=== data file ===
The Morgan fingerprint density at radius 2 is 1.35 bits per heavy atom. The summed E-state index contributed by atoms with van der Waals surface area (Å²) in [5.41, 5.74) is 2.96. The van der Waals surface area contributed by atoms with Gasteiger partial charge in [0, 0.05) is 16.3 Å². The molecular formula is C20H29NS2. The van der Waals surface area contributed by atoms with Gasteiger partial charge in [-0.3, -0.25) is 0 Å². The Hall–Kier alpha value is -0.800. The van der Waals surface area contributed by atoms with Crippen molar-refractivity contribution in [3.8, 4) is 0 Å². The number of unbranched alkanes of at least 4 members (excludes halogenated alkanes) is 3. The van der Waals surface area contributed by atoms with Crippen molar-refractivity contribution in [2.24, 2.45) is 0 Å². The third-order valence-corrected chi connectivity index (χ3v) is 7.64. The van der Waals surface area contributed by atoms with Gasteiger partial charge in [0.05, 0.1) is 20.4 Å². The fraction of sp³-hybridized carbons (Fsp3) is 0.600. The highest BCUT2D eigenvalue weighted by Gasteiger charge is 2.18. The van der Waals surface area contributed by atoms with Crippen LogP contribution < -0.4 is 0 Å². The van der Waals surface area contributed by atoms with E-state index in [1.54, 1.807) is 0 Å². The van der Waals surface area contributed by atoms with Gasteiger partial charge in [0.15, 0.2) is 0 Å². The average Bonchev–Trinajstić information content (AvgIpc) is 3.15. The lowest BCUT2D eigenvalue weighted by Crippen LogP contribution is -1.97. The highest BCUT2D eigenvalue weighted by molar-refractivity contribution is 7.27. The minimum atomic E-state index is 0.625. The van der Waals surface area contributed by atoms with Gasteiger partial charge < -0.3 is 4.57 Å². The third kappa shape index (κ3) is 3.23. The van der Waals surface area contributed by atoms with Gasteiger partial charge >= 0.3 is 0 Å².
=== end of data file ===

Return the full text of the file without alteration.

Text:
The Morgan fingerprint density at radius 2 is 1.35 bits per heavy atom. The summed E-state index contributed by atoms with van der Waals surface area (Å²) in [5.41, 5.74) is 2.96. The van der Waals surface area contributed by atoms with Gasteiger partial charge in [0, 0.05) is 16.3 Å². The molecular formula is C20H29NS2. The van der Waals surface area contributed by atoms with Gasteiger partial charge in [-0.3, -0.25) is 0 Å². The Hall–Kier alpha value is -0.800. The van der Waals surface area contributed by atoms with Crippen molar-refractivity contribution in [3.8, 4) is 0 Å². The number of unbranched alkanes of at least 4 members (excludes halogenated alkanes) is 3. The van der Waals surface area contributed by atoms with Crippen molar-refractivity contribution in [2.24, 2.45) is 0 Å². The third-order valence-corrected chi connectivity index (χ3v) is 7.64. The van der Waals surface area contributed by atoms with Gasteiger partial charge in [0.05, 0.1) is 20.4 Å². The fraction of sp³-hybridized carbons (Fsp3) is 0.600. The highest BCUT2D eigenvalue weighted by Gasteiger charge is 2.18. The van der Waals surface area contributed by atoms with Crippen LogP contribution < -0.4 is 0 Å². The van der Waals surface area contributed by atoms with E-state index in [1.54, 1.807) is 0 Å². The van der Waals surface area contributed by atoms with Gasteiger partial charge in [0.15, 0.2) is 0 Å². The average Bonchev–Trinajstić information content (AvgIpc) is 3.15. The lowest BCUT2D eigenvalue weighted by Crippen LogP contribution is -1.97. The highest BCUT2D eigenvalue weighted by molar-refractivity contribution is 7.27. The minimum atomic E-state index is 0.625. The van der Waals surface area contributed by atoms with Gasteiger partial charge < -0.3 is 4.57 Å². The third kappa shape index (κ3) is 3.23. The van der Waals surface area contributed by atoms with Gasteiger partial charge >= 0.3 is 0 Å².